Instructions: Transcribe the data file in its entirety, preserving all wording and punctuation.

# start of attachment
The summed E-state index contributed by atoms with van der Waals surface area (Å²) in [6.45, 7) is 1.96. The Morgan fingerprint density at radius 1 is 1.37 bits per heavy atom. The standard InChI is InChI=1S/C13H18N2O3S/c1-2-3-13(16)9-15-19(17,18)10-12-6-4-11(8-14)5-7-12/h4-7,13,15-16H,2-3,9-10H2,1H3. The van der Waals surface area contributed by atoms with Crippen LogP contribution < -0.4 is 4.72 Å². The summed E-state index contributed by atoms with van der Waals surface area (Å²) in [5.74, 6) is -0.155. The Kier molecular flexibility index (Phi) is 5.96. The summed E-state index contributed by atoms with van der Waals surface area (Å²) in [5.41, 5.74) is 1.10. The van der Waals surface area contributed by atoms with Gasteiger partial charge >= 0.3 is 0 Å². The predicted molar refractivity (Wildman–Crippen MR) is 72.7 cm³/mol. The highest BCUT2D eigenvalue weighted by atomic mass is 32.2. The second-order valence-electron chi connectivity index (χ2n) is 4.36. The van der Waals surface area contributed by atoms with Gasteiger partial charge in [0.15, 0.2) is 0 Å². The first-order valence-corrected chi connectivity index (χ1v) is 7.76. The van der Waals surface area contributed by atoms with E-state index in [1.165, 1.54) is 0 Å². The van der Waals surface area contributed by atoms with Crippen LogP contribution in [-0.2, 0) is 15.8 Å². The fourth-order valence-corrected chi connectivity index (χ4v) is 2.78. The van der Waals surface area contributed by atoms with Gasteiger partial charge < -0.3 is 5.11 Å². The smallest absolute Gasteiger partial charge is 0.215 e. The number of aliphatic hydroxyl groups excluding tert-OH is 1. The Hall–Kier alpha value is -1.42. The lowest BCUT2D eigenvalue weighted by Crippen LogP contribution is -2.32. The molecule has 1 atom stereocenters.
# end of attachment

The summed E-state index contributed by atoms with van der Waals surface area (Å²) in [6.45, 7) is 1.96. The Morgan fingerprint density at radius 1 is 1.37 bits per heavy atom. The standard InChI is InChI=1S/C13H18N2O3S/c1-2-3-13(16)9-15-19(17,18)10-12-6-4-11(8-14)5-7-12/h4-7,13,15-16H,2-3,9-10H2,1H3. The van der Waals surface area contributed by atoms with Crippen LogP contribution < -0.4 is 4.72 Å². The summed E-state index contributed by atoms with van der Waals surface area (Å²) in [5.74, 6) is -0.155. The Kier molecular flexibility index (Phi) is 5.96. The summed E-state index contributed by atoms with van der Waals surface area (Å²) in [5.41, 5.74) is 1.10. The van der Waals surface area contributed by atoms with Gasteiger partial charge >= 0.3 is 0 Å². The predicted molar refractivity (Wildman–Crippen MR) is 72.7 cm³/mol. The highest BCUT2D eigenvalue weighted by atomic mass is 32.2. The second-order valence-electron chi connectivity index (χ2n) is 4.36. The van der Waals surface area contributed by atoms with Gasteiger partial charge in [0.15, 0.2) is 0 Å². The first-order valence-corrected chi connectivity index (χ1v) is 7.76. The van der Waals surface area contributed by atoms with E-state index in [1.165, 1.54) is 0 Å². The van der Waals surface area contributed by atoms with Crippen LogP contribution in [-0.2, 0) is 15.8 Å². The fourth-order valence-corrected chi connectivity index (χ4v) is 2.78. The van der Waals surface area contributed by atoms with Gasteiger partial charge < -0.3 is 5.11 Å². The smallest absolute Gasteiger partial charge is 0.215 e. The number of aliphatic hydroxyl groups excluding tert-OH is 1. The Hall–Kier alpha value is -1.42. The lowest BCUT2D eigenvalue weighted by Crippen LogP contribution is -2.32. The molecule has 1 atom stereocenters.